Bring Jock Palfreeman home safely

Jock Palfreeman.

Australian anti-fascist campaigner Jock Palfreeman’s parole is being challenged by Bulgarian authorities and his lawyer has said he urgently needs to leave the country.

Palfreeman, who has been imprisoned in Bulgaria since 2007, was unexpectedly granted parole on September 19, after serving 11 years of a 20-year sentence on trumped-up murder charges. He was last denied parole on July 17.

He is currently being detained in an immigration detention centre outside the capital, Sofia.

Palfreeman’s lawyer, Kalin Angelov told the ABC on September 24 that Australia needs to act. “Your authority needs to come here, take him with the car and put him on the plane.”

Fascist sympathisers have made no secret that they are out to prevent Palfreeman from leaving prison. Rallies have been organised to demand his parole be reversed.

News of Palfreeman’s parole came as a surprise to everyone. His friend Dessislava Tzoneva told Green Left Weekly: “After the court rejected Jock’s parole in July, he and his lawyer appealed. They took it to a higher court — the Appellate Court.

“It was incredible luck that his case fell upon this particular panel of judges. The head judge is known to be an independent-minded person who opposes government pressure.”

The next day, Palfreeman was taken from Sofia Prison to the Busmantsi Immigration Detention Centre to await his Australian papers. But five days later, Bulgaria’s chief prosecutor initiated proceedings to try to prevent him from leaving the country. The hearing will be held on October 23.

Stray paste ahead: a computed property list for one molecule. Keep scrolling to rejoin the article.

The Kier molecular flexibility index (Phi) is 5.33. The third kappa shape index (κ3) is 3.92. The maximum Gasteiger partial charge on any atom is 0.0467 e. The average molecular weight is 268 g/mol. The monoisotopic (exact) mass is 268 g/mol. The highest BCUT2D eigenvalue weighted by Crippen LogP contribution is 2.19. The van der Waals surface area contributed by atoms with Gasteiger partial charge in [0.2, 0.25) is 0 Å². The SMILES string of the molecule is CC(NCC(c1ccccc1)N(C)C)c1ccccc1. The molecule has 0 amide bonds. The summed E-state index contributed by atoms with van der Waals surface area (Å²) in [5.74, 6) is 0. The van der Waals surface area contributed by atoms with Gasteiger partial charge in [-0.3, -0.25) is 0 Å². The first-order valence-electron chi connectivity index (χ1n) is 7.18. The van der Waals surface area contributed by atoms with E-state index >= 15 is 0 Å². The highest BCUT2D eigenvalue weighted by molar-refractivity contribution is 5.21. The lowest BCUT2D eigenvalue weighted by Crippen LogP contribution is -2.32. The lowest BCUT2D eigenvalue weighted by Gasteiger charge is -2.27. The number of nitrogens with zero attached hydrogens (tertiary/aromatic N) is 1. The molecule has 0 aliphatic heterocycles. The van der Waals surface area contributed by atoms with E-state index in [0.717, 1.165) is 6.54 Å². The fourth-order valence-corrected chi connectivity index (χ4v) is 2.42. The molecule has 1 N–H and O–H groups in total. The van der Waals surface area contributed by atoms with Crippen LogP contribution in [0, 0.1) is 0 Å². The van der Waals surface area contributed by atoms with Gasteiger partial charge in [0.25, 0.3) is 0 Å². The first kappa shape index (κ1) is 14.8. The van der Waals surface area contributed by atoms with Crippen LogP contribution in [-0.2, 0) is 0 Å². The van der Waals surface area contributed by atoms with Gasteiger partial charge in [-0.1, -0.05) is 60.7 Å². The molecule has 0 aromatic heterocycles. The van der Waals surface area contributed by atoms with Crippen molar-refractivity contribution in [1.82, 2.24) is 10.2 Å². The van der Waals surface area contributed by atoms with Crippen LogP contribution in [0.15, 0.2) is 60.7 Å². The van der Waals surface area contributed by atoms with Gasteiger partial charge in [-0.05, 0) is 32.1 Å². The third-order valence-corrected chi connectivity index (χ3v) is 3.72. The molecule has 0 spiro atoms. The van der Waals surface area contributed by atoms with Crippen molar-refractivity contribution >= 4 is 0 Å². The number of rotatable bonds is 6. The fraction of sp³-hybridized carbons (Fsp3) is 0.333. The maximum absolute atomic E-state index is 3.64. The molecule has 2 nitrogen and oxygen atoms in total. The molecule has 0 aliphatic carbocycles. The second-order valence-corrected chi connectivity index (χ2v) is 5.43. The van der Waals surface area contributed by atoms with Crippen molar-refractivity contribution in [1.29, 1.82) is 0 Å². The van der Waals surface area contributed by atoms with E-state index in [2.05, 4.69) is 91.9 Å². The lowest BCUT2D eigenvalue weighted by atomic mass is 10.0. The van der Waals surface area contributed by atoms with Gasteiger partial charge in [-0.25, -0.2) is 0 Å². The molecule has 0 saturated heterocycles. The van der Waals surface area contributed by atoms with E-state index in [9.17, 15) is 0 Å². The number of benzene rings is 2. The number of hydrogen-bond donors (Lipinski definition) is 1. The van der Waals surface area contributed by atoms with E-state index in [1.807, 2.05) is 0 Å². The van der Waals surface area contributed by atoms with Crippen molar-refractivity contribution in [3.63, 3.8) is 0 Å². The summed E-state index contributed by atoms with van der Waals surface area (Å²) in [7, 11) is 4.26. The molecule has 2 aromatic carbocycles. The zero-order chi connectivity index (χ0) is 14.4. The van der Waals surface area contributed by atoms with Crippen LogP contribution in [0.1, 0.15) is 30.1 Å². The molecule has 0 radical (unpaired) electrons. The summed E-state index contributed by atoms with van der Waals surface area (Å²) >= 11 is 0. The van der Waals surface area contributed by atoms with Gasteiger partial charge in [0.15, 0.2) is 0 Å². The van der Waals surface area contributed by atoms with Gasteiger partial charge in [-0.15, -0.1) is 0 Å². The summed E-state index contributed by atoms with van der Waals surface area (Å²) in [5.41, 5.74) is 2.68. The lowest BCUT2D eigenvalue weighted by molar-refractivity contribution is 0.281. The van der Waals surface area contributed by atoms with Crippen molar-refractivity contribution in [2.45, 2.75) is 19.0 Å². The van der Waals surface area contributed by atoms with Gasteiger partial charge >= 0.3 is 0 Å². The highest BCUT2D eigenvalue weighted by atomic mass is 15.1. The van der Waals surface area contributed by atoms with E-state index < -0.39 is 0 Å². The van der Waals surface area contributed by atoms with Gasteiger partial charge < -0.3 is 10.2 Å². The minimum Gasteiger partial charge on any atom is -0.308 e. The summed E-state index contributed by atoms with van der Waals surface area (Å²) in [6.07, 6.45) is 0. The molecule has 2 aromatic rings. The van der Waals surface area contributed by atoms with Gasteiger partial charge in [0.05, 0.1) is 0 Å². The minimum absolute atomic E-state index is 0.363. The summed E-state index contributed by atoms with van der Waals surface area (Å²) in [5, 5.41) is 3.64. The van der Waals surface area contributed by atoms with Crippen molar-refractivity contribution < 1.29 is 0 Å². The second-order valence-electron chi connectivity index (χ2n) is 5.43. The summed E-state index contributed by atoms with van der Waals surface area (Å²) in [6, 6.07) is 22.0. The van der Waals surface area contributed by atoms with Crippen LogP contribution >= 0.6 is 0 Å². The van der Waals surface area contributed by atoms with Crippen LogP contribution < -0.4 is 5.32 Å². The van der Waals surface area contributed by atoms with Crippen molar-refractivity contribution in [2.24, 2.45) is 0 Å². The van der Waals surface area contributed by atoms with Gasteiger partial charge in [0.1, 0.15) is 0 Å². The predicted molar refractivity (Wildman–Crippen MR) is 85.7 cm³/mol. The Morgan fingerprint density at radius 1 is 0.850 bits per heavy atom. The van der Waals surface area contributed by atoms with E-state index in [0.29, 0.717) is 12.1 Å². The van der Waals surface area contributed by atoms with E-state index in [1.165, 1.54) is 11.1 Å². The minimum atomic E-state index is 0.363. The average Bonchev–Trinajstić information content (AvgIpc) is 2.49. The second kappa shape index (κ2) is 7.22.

No one seemed to know why Palfreeman’s departure from the detention centre was delayed. First it was thought that he had not received his passport. But Tzoneva confirmed on September 24 that he received it.

In other words, Palfreeman is being held illegally in Bulgaria.

Tzoneva said Palfreeman told her the Australian embassy officials could have put him on a plane as soon as he was given his passport.

“We believe that direct action should be taken at the highest governmental level”, Tzoneva said. “Time is of paramount importance. Jock is effectively a free man before an eventual Supreme Court ruling. Holding him at the detention centre is illegal.”

Angelov told the ABC that Palfreeman had signed an application to voluntarily leave Bulgaria from the Busmantsi Detention Centre. Hours later, however, Bulgaria’s Prosecutor-General Sotir Tsatsarov announced he had filed a request with the country’s highest court, the Supreme Court of Cassation, to have Palfreeman’s parole revoked and his case reopened.

Tsatsarov received a petition from Hristo Monov, the father of Andrei Monov, alleging legal flaws in the parole decision.

Andrei was one of several youths who attacked two Roma boys that Palfreeman went to defend in 2007. Despite evidence and witnesses going missing in that trial, Palfreeman was convicted in 2009 of Andrei’s murder and the attempted murder of Anton Zahariev.

Hristo Monov is reported to be seeking close to half a million dollars in damages and wants a retrial if parole is not reversed.

Tzoneva said the case is entering “uncharted legal territory”.

Palfreeman was granted parole by the three judges because, as Tzoneva put it, he had demonstrated good character. “They overturned the verdict of the first instance court by declaring that Jock has given enough evidence that he is reformed and that his activism in prison in defence of human rights is one of the strongest attestations for that conclusion.”

Those who know anything about Palfreeman’s case know he has demonstrated exceptional courage and principle — first, by taking a stand against racism. Secondly, Palfreeman helped organise fellow prisoners into a union, to stand up to the systematic abuse and maltreatment at the hands of corrupt and brutal authorities and win rights for prisoners.

Take action to ensure Palfreeman’s safe return home. Write to the Australian Department of Foreign Affairs and Trade at media@dfat.org.au or the office of the Minister for Foreign Affairs, Marise Payne at senator.payne@aph.gov.au and ask when he will be brought back to Australia.

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